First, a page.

Heroin Deaths In The U.S. Are Skyrocketing

March 10th, 2015
in News, econ_news, syndication

from Felix Richter, Statista.com
by Niall McCarthy

Deaths from heroin overdoses are skyrocketing in the United States, according to a study conducted by the Centers for Disease Control and Prevention.

Follow up:

Between 2010 and 2013, they nearly tripled. Over 8,200 Americans died from heroin overdoses in 2013, averaging 23 every day.

One possible explanation for the increase in overdoses is the abuse of prescription painkillers. 75 percent of people who started using heroin after 2000 previously abused prescription opioids like oxycodone and fentanyl. Many switched to heroin because it was cheaper, easier to obtain and chemically similar to those opioids.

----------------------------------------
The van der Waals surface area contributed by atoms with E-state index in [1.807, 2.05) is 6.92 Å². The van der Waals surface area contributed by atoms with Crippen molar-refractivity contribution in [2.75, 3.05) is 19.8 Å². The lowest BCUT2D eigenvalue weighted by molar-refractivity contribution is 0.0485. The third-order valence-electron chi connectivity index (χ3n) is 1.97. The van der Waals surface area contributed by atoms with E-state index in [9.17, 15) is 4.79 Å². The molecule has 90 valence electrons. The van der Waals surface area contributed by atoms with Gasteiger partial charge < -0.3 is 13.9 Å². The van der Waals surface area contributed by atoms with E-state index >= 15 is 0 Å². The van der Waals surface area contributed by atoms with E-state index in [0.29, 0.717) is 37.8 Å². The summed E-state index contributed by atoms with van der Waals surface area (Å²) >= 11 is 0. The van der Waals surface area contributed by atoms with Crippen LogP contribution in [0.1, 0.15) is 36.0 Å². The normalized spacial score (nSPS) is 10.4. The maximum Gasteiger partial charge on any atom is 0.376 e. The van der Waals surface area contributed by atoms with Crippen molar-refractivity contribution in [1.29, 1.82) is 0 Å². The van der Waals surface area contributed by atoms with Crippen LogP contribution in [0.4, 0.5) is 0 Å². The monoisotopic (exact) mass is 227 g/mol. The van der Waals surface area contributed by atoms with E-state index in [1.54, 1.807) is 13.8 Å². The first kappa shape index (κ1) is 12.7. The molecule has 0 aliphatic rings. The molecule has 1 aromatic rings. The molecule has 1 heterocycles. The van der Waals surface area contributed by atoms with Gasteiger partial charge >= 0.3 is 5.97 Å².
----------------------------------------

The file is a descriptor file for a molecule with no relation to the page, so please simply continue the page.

The death rate for males was nearly four times higher than for females in 2013. Indeed, Britain is experiencing a similar trend in terms of drug poisoning, especially in terms of gender. Men are far more likely to generally take risks than women and are more prone to ignoring the dangers of drug abuse.

This chart shows the number of drug-poisoning deaths involving heroin in the United States from 2000 to 2013.

Infographic: Heroin Deaths In The U.S. Are Skyrocketing | Statista
You will find more statistics at Statista


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